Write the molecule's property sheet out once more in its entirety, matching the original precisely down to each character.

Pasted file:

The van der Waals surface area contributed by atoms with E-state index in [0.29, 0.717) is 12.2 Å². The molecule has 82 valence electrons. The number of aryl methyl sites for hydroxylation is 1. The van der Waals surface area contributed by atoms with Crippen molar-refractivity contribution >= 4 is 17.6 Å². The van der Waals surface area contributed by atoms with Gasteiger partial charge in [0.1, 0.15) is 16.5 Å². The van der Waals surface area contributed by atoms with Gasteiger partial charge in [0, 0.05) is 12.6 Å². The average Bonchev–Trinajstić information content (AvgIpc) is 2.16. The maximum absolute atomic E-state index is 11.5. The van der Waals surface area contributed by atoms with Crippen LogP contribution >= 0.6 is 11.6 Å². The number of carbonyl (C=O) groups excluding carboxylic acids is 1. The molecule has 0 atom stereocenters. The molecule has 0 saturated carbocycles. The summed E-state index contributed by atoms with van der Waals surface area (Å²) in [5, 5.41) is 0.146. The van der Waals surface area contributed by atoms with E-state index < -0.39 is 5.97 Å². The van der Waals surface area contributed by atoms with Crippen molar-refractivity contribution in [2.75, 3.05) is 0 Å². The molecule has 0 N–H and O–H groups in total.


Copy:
The van der Waals surface area contributed by atoms with E-state index in [0.29, 0.717) is 12.2 Å². The molecule has 82 valence electrons. The number of aryl methyl sites for hydroxylation is 1. The van der Waals surface area contributed by atoms with Crippen molar-refractivity contribution >= 4 is 17.6 Å². The van der Waals surface area contributed by atoms with Gasteiger partial charge in [0.1, 0.15) is 16.5 Å². The van der Waals surface area contributed by atoms with Gasteiger partial charge in [0, 0.05) is 12.6 Å². The average Bonchev–Trinajstić information content (AvgIpc) is 2.16. The maximum absolute atomic E-state index is 11.5. The van der Waals surface area contributed by atoms with Crippen LogP contribution >= 0.6 is 11.6 Å². The number of carbonyl (C=O) groups excluding carboxylic acids is 1. The molecule has 0 atom stereocenters. The molecule has 0 saturated carbocycles. The summed E-state index contributed by atoms with van der Waals surface area (Å²) in [5, 5.41) is 0.146. The van der Waals surface area contributed by atoms with E-state index < -0.39 is 5.97 Å². The van der Waals surface area contributed by atoms with Crippen molar-refractivity contribution in [2.75, 3.05) is 0 Å². The molecule has 0 N–H and O–H groups in total.